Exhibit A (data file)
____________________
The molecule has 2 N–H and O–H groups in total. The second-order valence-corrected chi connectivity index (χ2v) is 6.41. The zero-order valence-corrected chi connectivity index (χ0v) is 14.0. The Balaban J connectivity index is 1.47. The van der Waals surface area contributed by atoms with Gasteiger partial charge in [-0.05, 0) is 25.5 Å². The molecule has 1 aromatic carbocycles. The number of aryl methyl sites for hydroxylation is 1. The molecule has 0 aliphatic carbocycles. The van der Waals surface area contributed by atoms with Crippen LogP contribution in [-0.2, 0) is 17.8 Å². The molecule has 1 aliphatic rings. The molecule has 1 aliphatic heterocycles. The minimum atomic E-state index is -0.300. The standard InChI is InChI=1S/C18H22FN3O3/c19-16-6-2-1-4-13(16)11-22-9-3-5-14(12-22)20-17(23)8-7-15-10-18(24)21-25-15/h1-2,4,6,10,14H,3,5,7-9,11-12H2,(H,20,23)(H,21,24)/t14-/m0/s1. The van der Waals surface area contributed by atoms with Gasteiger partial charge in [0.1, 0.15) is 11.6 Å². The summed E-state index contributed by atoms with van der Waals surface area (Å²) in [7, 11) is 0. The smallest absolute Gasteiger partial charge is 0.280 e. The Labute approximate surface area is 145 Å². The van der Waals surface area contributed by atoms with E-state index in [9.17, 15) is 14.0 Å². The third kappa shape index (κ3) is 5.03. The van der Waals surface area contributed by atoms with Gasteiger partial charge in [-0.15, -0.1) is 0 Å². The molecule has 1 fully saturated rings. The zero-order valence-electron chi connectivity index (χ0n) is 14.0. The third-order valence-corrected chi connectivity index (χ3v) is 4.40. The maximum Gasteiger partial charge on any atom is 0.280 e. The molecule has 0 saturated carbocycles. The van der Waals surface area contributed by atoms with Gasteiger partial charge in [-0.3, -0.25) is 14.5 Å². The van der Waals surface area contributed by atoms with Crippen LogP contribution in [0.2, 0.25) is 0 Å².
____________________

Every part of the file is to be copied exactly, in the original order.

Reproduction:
The molecule has 2 N–H and O–H groups in total. The second-order valence-corrected chi connectivity index (χ2v) is 6.41. The zero-order valence-corrected chi connectivity index (χ0v) is 14.0. The Balaban J connectivity index is 1.47. The van der Waals surface area contributed by atoms with Gasteiger partial charge in [-0.05, 0) is 25.5 Å². The molecule has 1 aromatic carbocycles. The number of aryl methyl sites for hydroxylation is 1. The molecule has 0 aliphatic carbocycles. The van der Waals surface area contributed by atoms with Crippen LogP contribution in [-0.2, 0) is 17.8 Å². The molecule has 1 aliphatic rings. The molecule has 1 aliphatic heterocycles. The minimum atomic E-state index is -0.300. The standard InChI is InChI=1S/C18H22FN3O3/c19-16-6-2-1-4-13(16)11-22-9-3-5-14(12-22)20-17(23)8-7-15-10-18(24)21-25-15/h1-2,4,6,10,14H,3,5,7-9,11-12H2,(H,20,23)(H,21,24)/t14-/m0/s1. The van der Waals surface area contributed by atoms with Gasteiger partial charge in [0.1, 0.15) is 11.6 Å². The summed E-state index contributed by atoms with van der Waals surface area (Å²) in [7, 11) is 0. The smallest absolute Gasteiger partial charge is 0.280 e. The Labute approximate surface area is 145 Å². The van der Waals surface area contributed by atoms with E-state index in [9.17, 15) is 14.0 Å². The third kappa shape index (κ3) is 5.03. The van der Waals surface area contributed by atoms with Gasteiger partial charge in [-0.15, -0.1) is 0 Å². The molecule has 1 fully saturated rings. The zero-order valence-electron chi connectivity index (χ0n) is 14.0. The third-order valence-corrected chi connectivity index (χ3v) is 4.40. The maximum Gasteiger partial charge on any atom is 0.280 e. The molecule has 0 saturated carbocycles. The van der Waals surface area contributed by atoms with Gasteiger partial charge in [-0.3, -0.25) is 14.5 Å². The van der Waals surface area contributed by atoms with Crippen LogP contribution in [0.2, 0.25) is 0 Å².